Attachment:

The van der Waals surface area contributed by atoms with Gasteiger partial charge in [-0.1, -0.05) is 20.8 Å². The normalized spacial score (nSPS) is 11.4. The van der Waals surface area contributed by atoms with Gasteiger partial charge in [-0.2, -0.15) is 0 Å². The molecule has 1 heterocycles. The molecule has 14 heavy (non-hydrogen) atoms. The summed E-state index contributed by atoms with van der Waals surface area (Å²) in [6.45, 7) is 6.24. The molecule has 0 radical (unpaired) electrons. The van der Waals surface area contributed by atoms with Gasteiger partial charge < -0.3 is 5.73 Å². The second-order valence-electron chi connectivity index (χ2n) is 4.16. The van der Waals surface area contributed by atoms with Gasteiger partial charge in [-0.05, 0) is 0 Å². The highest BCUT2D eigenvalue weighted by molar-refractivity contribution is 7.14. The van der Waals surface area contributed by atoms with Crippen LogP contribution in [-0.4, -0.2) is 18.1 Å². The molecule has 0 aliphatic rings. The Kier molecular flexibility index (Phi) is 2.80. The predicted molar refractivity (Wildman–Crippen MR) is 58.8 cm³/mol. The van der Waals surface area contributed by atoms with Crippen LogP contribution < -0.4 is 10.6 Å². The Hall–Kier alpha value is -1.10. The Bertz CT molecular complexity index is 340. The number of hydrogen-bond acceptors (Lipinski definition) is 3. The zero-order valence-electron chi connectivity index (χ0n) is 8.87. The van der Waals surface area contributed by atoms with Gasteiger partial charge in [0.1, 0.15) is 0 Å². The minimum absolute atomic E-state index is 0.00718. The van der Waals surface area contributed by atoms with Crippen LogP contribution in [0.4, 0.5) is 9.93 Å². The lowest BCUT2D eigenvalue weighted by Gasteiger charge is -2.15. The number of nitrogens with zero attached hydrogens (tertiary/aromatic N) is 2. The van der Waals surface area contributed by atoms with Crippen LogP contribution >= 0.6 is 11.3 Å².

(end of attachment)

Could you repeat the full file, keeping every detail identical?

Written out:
The van der Waals surface area contributed by atoms with Gasteiger partial charge in [-0.1, -0.05) is 20.8 Å². The normalized spacial score (nSPS) is 11.4. The van der Waals surface area contributed by atoms with Gasteiger partial charge in [-0.2, -0.15) is 0 Å². The molecule has 1 heterocycles. The molecule has 14 heavy (non-hydrogen) atoms. The summed E-state index contributed by atoms with van der Waals surface area (Å²) in [6.45, 7) is 6.24. The molecule has 0 radical (unpaired) electrons. The van der Waals surface area contributed by atoms with Gasteiger partial charge < -0.3 is 5.73 Å². The second-order valence-electron chi connectivity index (χ2n) is 4.16. The van der Waals surface area contributed by atoms with Gasteiger partial charge in [-0.05, 0) is 0 Å². The highest BCUT2D eigenvalue weighted by molar-refractivity contribution is 7.14. The van der Waals surface area contributed by atoms with Crippen LogP contribution in [-0.4, -0.2) is 18.1 Å². The molecule has 0 aliphatic rings. The Kier molecular flexibility index (Phi) is 2.80. The predicted molar refractivity (Wildman–Crippen MR) is 58.8 cm³/mol. The van der Waals surface area contributed by atoms with Crippen LogP contribution < -0.4 is 10.6 Å². The Hall–Kier alpha value is -1.10. The Bertz CT molecular complexity index is 340. The number of hydrogen-bond acceptors (Lipinski definition) is 3. The zero-order valence-electron chi connectivity index (χ0n) is 8.87. The van der Waals surface area contributed by atoms with Gasteiger partial charge in [0.1, 0.15) is 0 Å². The minimum absolute atomic E-state index is 0.00718. The van der Waals surface area contributed by atoms with Crippen LogP contribution in [0.4, 0.5) is 9.93 Å². The lowest BCUT2D eigenvalue weighted by Gasteiger charge is -2.15. The number of nitrogens with zero attached hydrogens (tertiary/aromatic N) is 2. The van der Waals surface area contributed by atoms with Crippen LogP contribution >= 0.6 is 11.3 Å².